In the end, there are forces greater than ideology. Like money. And love. And revenge.
So here we are. They’ve killed Joe’s friends, they killed the woman he cared for, and they’ve scrambled his brains to the point where he doesn’t know which way’s up or down.
Anyway, forget all that I said about Marty being just a pawn. It turns out that after being marooned in the Middle East after her affair with Bob, Marty just stumbled onto the plot. She saw Elden and Sam meet, seduced Elden, and then used her access to him to gain access to the big secret. After seeing how easy it was, I honestly can’t understand how the plan made it this far. But it does reinforce my bias that a big chunk of the government couldn’t organize a flawless bake sale, much less a complicated conspiracy.
Joe finds all this out, by the way, after leaving Joubert at the crash site and meeting up with Mae. After the great work Kristen Hager has done this season, it was a shame that she kind of got shuffled to the side this episode. I hope that if she appears in the second season, they give her something more to do.
But it’s the same with Marty. Mira Sorvino can do more, but Marty was pretty much an afterthought the whole season until these last few episodes. If they’d bothered to build the groundwork, her reveal would have had more of an impact.
And while I’m talking about how the show wasted most of its female characters, I don’t even know if Sharla’s dead. I know the news reported a dead agent, but we never saw it for sure and TV and movies say it’s not real unless there’s a body. (And sometimes, not even then.)
The only woman (besides Mae) left standing in the final episode is, predictably, T-5000–I upgraded her–Joubert. When she Ubers home after the wreck and immediately kills an assassin in her kitchen, I laughed the same way I did when Tom Cruise does the 57th ridiculous stunt in Mission: Impossible. Like, so of course.
But as (my personal pick for) the best TV character of all time once said, “You come at the king, you best not miss.” You sent her an assassin after her and he failed, so now you have a bigger Joubert problem. That she immediately goes to Saudi Arabia and drops Deacon is a very “so, of course” moment.
And I like that it happens while Joe and Bob are arguing with Reuel over whether the plague plan can or should be stopped. I’m still not quite sure whether they actually paid her to stop it, but I don’t think it was necessary. Her honor was besmirched. And now I really want to see her and Killing Eve‘s Villanelle hang out.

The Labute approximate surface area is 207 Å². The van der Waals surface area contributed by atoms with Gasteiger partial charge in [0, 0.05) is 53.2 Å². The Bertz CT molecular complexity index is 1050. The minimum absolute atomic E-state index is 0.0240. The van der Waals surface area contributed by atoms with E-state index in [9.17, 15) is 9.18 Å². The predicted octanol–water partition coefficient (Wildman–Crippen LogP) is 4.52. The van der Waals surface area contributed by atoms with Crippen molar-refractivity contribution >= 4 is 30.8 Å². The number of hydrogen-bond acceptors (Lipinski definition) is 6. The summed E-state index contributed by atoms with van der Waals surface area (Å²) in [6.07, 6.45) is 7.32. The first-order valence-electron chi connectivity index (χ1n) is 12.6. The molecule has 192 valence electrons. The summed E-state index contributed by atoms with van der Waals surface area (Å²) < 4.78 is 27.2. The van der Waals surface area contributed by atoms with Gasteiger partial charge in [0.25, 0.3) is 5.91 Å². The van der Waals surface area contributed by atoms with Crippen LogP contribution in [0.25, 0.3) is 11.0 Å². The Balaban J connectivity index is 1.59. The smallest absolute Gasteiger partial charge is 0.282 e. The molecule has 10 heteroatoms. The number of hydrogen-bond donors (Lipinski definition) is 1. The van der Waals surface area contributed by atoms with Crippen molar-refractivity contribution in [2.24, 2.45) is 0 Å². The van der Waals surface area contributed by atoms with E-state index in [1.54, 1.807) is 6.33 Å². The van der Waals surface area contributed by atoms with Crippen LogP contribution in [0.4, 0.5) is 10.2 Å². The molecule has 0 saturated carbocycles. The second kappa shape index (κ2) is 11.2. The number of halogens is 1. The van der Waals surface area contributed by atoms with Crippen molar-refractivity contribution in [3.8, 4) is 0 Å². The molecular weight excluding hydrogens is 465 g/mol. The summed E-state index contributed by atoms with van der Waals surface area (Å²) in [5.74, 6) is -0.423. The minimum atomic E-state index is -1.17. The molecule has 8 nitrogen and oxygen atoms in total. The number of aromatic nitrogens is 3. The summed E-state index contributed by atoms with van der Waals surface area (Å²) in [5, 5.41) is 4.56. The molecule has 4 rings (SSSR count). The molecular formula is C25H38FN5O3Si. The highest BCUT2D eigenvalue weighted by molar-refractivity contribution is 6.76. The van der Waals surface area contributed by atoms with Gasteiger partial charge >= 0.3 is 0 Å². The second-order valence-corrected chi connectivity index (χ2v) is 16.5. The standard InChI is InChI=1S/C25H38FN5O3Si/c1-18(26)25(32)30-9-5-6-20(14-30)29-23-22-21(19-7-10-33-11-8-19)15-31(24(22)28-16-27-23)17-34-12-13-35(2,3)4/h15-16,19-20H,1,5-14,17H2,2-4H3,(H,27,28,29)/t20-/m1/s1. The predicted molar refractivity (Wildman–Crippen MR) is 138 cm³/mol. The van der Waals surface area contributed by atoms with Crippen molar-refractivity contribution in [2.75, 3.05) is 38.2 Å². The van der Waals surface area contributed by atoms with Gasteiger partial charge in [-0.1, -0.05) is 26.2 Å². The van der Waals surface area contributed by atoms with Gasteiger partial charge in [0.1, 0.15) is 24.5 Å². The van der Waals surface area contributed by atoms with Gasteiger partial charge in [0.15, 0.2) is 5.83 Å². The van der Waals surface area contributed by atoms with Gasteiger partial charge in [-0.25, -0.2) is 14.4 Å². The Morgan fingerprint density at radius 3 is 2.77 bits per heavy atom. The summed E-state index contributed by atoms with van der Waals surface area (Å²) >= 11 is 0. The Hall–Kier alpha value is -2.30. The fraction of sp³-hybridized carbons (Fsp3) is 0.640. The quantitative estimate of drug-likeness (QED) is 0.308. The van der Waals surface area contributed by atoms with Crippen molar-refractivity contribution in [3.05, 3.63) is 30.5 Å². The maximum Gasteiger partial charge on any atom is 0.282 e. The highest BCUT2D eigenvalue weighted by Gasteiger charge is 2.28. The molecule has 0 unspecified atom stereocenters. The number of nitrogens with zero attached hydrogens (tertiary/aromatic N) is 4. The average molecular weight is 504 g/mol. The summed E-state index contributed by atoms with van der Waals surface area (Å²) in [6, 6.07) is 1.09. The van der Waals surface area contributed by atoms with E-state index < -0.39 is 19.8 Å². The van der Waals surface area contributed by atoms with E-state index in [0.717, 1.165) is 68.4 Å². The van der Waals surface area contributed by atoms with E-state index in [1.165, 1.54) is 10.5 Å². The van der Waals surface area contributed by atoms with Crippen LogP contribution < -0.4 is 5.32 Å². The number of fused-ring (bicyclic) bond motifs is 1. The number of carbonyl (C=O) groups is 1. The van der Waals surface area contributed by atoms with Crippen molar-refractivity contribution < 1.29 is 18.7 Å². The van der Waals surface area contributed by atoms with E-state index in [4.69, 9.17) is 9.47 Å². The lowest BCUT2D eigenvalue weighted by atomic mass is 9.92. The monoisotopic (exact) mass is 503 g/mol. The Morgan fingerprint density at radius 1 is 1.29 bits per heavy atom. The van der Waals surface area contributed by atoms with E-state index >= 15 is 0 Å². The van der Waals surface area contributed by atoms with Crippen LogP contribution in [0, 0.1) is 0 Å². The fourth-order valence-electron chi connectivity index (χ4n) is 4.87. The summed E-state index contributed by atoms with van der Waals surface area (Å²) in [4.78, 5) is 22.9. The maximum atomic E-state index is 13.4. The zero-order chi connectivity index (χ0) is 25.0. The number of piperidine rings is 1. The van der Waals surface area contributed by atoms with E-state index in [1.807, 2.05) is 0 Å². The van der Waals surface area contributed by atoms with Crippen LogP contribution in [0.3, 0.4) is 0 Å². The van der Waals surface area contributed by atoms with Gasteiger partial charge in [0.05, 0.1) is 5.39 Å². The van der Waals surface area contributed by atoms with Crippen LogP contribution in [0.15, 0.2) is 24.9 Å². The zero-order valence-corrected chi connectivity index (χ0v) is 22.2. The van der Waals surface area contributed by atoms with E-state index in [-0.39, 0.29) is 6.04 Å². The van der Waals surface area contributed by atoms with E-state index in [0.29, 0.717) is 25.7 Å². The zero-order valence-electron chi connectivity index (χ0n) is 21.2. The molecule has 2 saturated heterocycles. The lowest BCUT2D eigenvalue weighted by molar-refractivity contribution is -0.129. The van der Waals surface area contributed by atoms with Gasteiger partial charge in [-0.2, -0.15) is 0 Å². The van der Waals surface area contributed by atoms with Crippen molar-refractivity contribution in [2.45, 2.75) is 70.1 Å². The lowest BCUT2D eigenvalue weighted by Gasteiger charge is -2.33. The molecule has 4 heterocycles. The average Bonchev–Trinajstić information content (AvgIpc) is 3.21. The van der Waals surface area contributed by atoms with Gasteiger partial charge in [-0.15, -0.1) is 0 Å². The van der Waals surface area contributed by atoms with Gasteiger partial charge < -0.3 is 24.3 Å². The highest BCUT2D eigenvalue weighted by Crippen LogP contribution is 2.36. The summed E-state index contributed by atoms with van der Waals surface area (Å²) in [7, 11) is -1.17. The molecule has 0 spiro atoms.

Speaking of the meeting at Company HQ, when Bob started calling for the director, I had a brief moment where I thought, Wouldn’t it be wild if it were Redford? I knew it probably wouldn’t be, but you know. Hope is a thing with feathers. (GASP. Like condors!) They never actually show the director, so they’ve still got that in their back pocket.
The Bob-Reuel conflict ends up being resolved, by the way, by Reuel being called away because of his wife. At first, I thought it would turn out to be a ruse, but I’m not sure if Joe would be that crass. But no, it turns out Melanie really is dead.
One year later and call me by your name because Joe is in Italy, living in a flat with way too much exposure for a guy in his situation. He has a new girlfriend now and I won’t insult your intelligence by ignoring that she’s basically Diet Kathy. He’s living a pretty charmed life, as far as we can see, but then that day Joubert warns him about comes. Someone comes looking for him.
Oh, it’s actually Joubert. She’s in a stunning cold-shoulder dress and she’s spying on Joe’s girlfriend. She’s not actually there for Joe, so making him Forrest Gump his way across the city is just mean. She’s just checkin’ in. It’s letting him know she can and also, I don’t think this is a gal with a lot of friends. It’s nice to hear a familiar voice sometimes.
With that resolved, Joe goes back to his main pursuit these days: tracking Reuel’s every move. And that’s where we’ll leave him until next season.
8/10 – First of all, I’d like to say that Max Irons really grew on me. It wasn’t that I disliked him, but I hadn’t seen enough of him to know what he could do and he really impressed me. As for the show, despite its fridging so many of its female characters, I thought this was a pretty good end to the season. It was a little too tidy sometimes–some viewers may have found Joubert’s quick resolution of the plague plan issue too pat–but hey, they’ve got another season. If they can fix some of the most glaring issues–the fridging, underdevelopment of characters, etc.–the second season can really soar. (I didn’t mean to make a condor pun, but it’s there and I’m going to let it fly. Again.) Anyway, great time, y’all, and thank you for reading. If you like Audience Network dramas starring UK actors pretending to be American, I’ll be back next week with season 2 of Mr. Mercedes.
*Real estate talk: Joubert’s house is a dream, innit? Also, I’ll take Bob’s isolated cabin. Perfect for relaxation, the least erotic affair I’ve ever seen, and holding captives.